South Manitou Island: Possibly Michigan’s “Most Haunted” Location?
Many columnists have their own opinion about what Michigan’s “Most Haunted” location is.
Some of these include:
Traverse City Asylum,
Hatchet Man Road…and the list goes on & on.
I’ve written about what others think are the 'Most Haunted' locations, and therefore, I still haven’t made up my mind which of the hundreds – maybe thousands – of Michigan locations would be the scariest or contain the most paranormal activity.
So here is another one that is said to be Michigan’s 'Most Haunted' location: South Manitou Island, 16 miles from the Leelanau Peninsula. This little island has an old schoolhouse, lighthouse, empty campgrounds…and possibly a mass grave.
According to the tale, there was a ship loaded with cholera-infected passengers that docked at the island. Sailors dug a huge mass grave and proceeded to bury the dead…and threw in some still-alive sufferers as well.
The island has two cemeteries and a woods full of cedar trees, where ghostly voices and whispers have been heard by hikers and campers. The wreck of the Francisco Morazan lies off the southern coastline, where a boy is said to have drowned while going to explore it by himself. His spirit is said to inhabit the area.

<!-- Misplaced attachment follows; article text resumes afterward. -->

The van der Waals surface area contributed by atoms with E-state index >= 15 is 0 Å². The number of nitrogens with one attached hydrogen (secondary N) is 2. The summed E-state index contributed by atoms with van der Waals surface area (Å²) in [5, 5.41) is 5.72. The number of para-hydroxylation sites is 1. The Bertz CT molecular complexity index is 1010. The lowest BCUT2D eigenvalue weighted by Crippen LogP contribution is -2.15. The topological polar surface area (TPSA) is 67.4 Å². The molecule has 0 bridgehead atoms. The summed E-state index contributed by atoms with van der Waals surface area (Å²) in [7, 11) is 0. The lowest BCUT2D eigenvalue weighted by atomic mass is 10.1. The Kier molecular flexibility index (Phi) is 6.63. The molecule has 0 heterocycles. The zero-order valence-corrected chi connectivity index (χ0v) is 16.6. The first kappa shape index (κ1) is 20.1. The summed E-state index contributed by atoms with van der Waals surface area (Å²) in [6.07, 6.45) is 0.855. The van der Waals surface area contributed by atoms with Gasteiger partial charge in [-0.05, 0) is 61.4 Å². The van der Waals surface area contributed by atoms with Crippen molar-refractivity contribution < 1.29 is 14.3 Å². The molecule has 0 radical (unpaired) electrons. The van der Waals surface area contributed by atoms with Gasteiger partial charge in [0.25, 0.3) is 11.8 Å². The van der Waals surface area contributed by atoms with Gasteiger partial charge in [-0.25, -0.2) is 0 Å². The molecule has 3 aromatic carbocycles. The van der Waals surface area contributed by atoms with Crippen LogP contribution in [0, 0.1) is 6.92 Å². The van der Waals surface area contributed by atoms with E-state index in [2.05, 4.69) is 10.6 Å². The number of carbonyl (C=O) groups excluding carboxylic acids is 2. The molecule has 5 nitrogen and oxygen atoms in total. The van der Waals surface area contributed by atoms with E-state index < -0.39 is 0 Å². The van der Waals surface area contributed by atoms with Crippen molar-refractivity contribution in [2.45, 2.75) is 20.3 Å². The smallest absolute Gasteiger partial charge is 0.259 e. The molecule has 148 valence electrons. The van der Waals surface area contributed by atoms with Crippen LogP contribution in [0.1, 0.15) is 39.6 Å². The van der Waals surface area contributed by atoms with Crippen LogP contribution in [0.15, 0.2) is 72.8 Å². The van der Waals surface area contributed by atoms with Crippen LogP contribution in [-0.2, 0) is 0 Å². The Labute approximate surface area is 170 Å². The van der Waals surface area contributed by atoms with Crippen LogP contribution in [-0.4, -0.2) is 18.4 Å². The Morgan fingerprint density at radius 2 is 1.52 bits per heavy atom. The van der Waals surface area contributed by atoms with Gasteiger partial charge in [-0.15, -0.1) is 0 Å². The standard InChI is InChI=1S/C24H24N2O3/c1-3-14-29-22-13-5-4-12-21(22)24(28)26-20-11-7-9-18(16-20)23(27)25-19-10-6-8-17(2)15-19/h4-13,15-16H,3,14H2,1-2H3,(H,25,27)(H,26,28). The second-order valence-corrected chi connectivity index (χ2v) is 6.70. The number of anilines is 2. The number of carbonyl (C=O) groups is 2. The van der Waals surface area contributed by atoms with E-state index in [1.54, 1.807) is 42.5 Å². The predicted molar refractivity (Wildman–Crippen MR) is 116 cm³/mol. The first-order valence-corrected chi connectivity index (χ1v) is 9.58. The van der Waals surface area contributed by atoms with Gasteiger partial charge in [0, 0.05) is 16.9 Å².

There are plenty of shipwrecks near the island, dating as far back as 1835…those who perished on these ships have to reside somewhere, Right? Why not closeby South Manitou Island?
Cemeteries, deaths, murder, no vehicles, old school in the middle of nowhere, old lighthouse, shipwrecks, and lots of thick woods that contain…who knows? But who in their right mind would venture into the deep woods at night, anyway?
I haven't decided if this is actually Michigan's MOST haunted...so I'll have to take a trip there and find out for myself.
Visitors are welcome…so why not make the trip?
WHAT TO FIND ON SOUTH MANITOU ISLAND
MORE COOL MICHIGAN STUFF!
The Defunct Grand Riviera Theatre, Detroit, 1925-1952
America's Oldest Still-operating Grocer is is Michigan
Michigan's Vintage Bowling Alleys: 1908-1962